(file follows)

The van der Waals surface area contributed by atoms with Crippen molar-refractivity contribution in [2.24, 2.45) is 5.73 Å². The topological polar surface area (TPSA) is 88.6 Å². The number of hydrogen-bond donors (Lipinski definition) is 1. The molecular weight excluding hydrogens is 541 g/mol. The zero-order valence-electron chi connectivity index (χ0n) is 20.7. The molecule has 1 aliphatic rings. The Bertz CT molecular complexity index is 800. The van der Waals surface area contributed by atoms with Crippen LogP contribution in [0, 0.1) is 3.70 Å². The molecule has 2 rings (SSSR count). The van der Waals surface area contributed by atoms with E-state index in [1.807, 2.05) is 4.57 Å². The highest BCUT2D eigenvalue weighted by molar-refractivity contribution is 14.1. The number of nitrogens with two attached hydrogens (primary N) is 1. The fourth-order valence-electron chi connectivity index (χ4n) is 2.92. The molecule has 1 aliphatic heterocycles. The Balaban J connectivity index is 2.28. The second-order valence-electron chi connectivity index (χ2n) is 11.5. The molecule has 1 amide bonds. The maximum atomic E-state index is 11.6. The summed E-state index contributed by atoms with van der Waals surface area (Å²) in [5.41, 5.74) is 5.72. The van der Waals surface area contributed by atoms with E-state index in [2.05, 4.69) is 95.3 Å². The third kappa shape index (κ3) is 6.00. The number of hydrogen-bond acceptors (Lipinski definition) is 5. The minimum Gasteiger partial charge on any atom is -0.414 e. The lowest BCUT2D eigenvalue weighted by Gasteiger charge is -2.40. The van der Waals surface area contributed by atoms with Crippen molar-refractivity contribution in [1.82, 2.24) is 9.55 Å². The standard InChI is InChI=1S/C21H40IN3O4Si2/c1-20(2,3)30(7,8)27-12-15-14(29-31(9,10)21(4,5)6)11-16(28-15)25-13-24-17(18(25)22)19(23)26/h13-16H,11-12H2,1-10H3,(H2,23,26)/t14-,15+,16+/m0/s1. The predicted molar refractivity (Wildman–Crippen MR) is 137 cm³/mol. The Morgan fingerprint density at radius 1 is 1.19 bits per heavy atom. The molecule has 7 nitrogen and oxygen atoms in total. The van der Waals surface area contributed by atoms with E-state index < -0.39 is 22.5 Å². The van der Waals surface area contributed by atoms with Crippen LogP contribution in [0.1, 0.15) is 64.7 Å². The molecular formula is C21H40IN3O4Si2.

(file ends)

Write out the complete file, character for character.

The van der Waals surface area contributed by atoms with Crippen molar-refractivity contribution in [2.24, 2.45) is 5.73 Å². The topological polar surface area (TPSA) is 88.6 Å². The number of hydrogen-bond donors (Lipinski definition) is 1. The molecular weight excluding hydrogens is 541 g/mol. The zero-order valence-electron chi connectivity index (χ0n) is 20.7. The molecule has 1 aliphatic rings. The Bertz CT molecular complexity index is 800. The van der Waals surface area contributed by atoms with Crippen LogP contribution in [0, 0.1) is 3.70 Å². The molecule has 2 rings (SSSR count). The van der Waals surface area contributed by atoms with E-state index in [1.807, 2.05) is 4.57 Å². The highest BCUT2D eigenvalue weighted by molar-refractivity contribution is 14.1. The number of nitrogens with two attached hydrogens (primary N) is 1. The fourth-order valence-electron chi connectivity index (χ4n) is 2.92. The molecule has 1 aliphatic heterocycles. The Balaban J connectivity index is 2.28. The second-order valence-electron chi connectivity index (χ2n) is 11.5. The molecule has 1 amide bonds. The maximum atomic E-state index is 11.6. The summed E-state index contributed by atoms with van der Waals surface area (Å²) in [5.41, 5.74) is 5.72. The van der Waals surface area contributed by atoms with E-state index in [2.05, 4.69) is 95.3 Å². The third kappa shape index (κ3) is 6.00. The number of hydrogen-bond acceptors (Lipinski definition) is 5. The minimum Gasteiger partial charge on any atom is -0.414 e. The lowest BCUT2D eigenvalue weighted by Gasteiger charge is -2.40. The van der Waals surface area contributed by atoms with Crippen molar-refractivity contribution in [1.82, 2.24) is 9.55 Å². The standard InChI is InChI=1S/C21H40IN3O4Si2/c1-20(2,3)30(7,8)27-12-15-14(29-31(9,10)21(4,5)6)11-16(28-15)25-13-24-17(18(25)22)19(23)26/h13-16H,11-12H2,1-10H3,(H2,23,26)/t14-,15+,16+/m0/s1. The predicted molar refractivity (Wildman–Crippen MR) is 137 cm³/mol. The Morgan fingerprint density at radius 1 is 1.19 bits per heavy atom. The molecule has 7 nitrogen and oxygen atoms in total. The van der Waals surface area contributed by atoms with E-state index < -0.39 is 22.5 Å². The van der Waals surface area contributed by atoms with Crippen LogP contribution in [0.1, 0.15) is 64.7 Å². The molecular formula is C21H40IN3O4Si2.